The first project I can remember making on my own was a small wall sconce or shelf I had seen in a magazine. I told my parents that I wanted to make it and, being enablers, they got me started. We had a coping saw frame and no blades (I am sure my brothers and I had broken them all at some point), so my dad took me down to Perrozzi’s Hardware in Lompoc, Calif., and we picked up some blades. On the way home, he swung the Rambler American behind the Safeway store and found a fruit crate with wood suitable for my project.
It is important to know that both my parents grew up in the Great Depression so we learned the practice of thrift, something that shows up in my forthcoming DVD, “The Naked Woodworker.” My 90-year-old mother still saves more plastic bags than she will ever use under her kitchen sink, along with foil and other things one might need in a pinch.
The quality of pine in fruit crates back in the day was pretty good, so I had some decent material to work with. I sawed and nailed my shelf together and smeared on some mahogany-colored stain and varnish mix that was in the garage. I don’t know what happened to that shelf, but I am pretty sure that it was “lost” in one of our moves.
It is hard to believe that was more than 50 years ago. Since then I have built houses and cabinets, clock cases and coffins, even a wooden car. I still look forward to the next project with some of the same anticipation I felt as we searched through the fruit crates behind the grocery store for the proper shelf material so many years ago.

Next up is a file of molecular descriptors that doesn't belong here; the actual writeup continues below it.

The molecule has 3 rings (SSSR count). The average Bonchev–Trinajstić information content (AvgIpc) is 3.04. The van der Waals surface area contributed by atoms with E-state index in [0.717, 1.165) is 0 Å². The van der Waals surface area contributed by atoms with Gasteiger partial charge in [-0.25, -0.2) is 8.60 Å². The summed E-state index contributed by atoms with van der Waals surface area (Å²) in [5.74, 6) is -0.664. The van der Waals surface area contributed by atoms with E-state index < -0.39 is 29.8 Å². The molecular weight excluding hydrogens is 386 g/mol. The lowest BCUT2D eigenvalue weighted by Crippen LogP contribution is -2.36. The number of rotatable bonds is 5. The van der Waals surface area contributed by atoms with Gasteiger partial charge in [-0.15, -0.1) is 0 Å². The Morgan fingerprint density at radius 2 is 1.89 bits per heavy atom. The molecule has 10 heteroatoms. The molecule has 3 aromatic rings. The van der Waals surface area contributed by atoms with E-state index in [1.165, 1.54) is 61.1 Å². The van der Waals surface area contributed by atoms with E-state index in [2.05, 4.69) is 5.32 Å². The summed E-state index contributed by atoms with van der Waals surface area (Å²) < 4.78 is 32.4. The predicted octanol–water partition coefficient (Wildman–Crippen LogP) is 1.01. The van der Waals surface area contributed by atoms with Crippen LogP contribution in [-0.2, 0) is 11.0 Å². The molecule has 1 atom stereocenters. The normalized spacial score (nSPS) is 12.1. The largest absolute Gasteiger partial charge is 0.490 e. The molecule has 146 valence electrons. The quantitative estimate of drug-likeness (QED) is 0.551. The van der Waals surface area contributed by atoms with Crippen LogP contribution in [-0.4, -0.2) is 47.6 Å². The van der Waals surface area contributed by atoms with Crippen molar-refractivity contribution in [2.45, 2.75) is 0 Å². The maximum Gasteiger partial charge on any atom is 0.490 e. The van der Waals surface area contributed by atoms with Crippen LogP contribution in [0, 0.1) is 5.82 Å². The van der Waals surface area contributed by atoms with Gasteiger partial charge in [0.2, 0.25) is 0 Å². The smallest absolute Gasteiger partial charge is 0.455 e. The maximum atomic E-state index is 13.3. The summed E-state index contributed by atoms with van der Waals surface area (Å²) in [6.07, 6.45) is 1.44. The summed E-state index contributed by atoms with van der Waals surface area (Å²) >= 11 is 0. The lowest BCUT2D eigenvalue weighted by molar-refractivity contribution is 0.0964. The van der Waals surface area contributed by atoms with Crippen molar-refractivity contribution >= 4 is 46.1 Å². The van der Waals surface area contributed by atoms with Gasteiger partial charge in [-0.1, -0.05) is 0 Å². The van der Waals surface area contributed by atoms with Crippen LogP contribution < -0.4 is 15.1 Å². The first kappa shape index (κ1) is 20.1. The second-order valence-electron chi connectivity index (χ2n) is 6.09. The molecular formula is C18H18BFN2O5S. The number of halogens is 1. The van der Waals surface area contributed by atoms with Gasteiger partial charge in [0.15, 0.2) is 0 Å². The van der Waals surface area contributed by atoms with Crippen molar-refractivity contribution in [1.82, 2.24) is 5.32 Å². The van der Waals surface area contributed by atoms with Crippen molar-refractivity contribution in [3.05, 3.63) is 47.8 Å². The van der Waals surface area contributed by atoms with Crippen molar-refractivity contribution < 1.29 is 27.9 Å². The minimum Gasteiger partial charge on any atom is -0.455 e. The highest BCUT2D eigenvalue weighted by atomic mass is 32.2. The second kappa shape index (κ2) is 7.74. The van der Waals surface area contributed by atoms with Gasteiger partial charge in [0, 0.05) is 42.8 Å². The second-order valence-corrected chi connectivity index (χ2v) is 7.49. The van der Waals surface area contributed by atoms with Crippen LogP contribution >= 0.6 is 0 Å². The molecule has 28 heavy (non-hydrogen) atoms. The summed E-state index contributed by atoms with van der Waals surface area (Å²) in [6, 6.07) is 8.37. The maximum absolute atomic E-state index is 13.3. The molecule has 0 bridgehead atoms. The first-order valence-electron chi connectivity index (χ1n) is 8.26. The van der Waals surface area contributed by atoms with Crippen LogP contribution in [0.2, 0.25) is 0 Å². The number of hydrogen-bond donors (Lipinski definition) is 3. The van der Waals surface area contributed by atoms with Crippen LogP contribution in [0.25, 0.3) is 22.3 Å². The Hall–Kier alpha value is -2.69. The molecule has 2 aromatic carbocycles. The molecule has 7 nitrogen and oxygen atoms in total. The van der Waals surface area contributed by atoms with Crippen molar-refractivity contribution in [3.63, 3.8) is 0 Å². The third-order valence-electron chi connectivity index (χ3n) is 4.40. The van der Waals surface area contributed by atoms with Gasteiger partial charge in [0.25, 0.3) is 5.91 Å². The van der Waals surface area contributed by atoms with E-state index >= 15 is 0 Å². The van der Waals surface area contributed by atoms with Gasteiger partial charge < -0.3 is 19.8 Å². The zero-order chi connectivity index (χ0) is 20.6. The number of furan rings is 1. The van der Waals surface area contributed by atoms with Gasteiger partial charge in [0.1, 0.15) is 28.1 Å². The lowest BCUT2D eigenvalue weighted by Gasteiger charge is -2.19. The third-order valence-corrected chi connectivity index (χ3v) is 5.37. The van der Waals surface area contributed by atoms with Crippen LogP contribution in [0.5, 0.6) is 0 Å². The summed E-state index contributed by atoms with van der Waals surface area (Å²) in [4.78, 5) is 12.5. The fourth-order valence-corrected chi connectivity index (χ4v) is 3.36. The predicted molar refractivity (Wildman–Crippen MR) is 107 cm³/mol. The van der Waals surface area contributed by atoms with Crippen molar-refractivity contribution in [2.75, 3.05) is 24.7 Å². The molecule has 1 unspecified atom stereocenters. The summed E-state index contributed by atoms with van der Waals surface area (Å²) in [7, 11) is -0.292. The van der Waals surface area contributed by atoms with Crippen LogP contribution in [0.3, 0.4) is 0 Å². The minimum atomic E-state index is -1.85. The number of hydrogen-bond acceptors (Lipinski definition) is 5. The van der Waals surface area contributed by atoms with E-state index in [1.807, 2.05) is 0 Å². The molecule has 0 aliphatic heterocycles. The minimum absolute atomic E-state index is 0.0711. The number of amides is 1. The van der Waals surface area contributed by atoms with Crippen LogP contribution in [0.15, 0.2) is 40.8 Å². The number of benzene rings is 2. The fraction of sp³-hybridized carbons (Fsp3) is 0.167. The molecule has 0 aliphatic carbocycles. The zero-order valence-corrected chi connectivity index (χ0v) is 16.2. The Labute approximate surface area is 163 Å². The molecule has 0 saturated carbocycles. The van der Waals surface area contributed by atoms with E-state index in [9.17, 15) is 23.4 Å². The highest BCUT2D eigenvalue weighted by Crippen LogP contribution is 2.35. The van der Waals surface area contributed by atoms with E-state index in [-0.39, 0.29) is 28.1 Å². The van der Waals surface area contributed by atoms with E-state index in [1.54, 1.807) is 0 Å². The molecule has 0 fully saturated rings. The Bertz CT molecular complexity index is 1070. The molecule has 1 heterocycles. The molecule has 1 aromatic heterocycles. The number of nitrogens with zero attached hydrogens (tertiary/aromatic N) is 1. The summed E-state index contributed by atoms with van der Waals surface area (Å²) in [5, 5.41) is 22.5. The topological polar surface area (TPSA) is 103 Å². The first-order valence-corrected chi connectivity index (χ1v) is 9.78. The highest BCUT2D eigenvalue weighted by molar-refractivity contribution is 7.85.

No matter your age or ability woodworking is great fun, so grab your coping saw and jump in! You’ll meet some great people along the way and you might even end up with a shelf, or a car!
— Mike Siemsen, Mike Siemsen School of Woodworking
6 thoughts on “The Quality of Fruit Crates in 1960s California”
Yes and I remember the fruit crates in the 60’s in Calif. They were really handy in making scooters with a 3′ stick of 2×4 from a local construction site and a couple of other pieces (14″x 1/2″x2″), and a street skate taken apart and nailed to the 2×4. And off we would go.
That and a steep hill and we defied death every day!!
And now you have to make your own fruit crates for your albums.
Hey, if you still have that Rambler, I have a grill in my garage… 😉
Is that plywood? The car gravity or self propelled?
I remember as a kid growing up in Winnipeg going to Mc Gowns grocery store to get apple and orange crates to make stuff out of. This was some 70 years ago. I had to watch out for Mrs. Mc Gown as she would want .05 cents for a box
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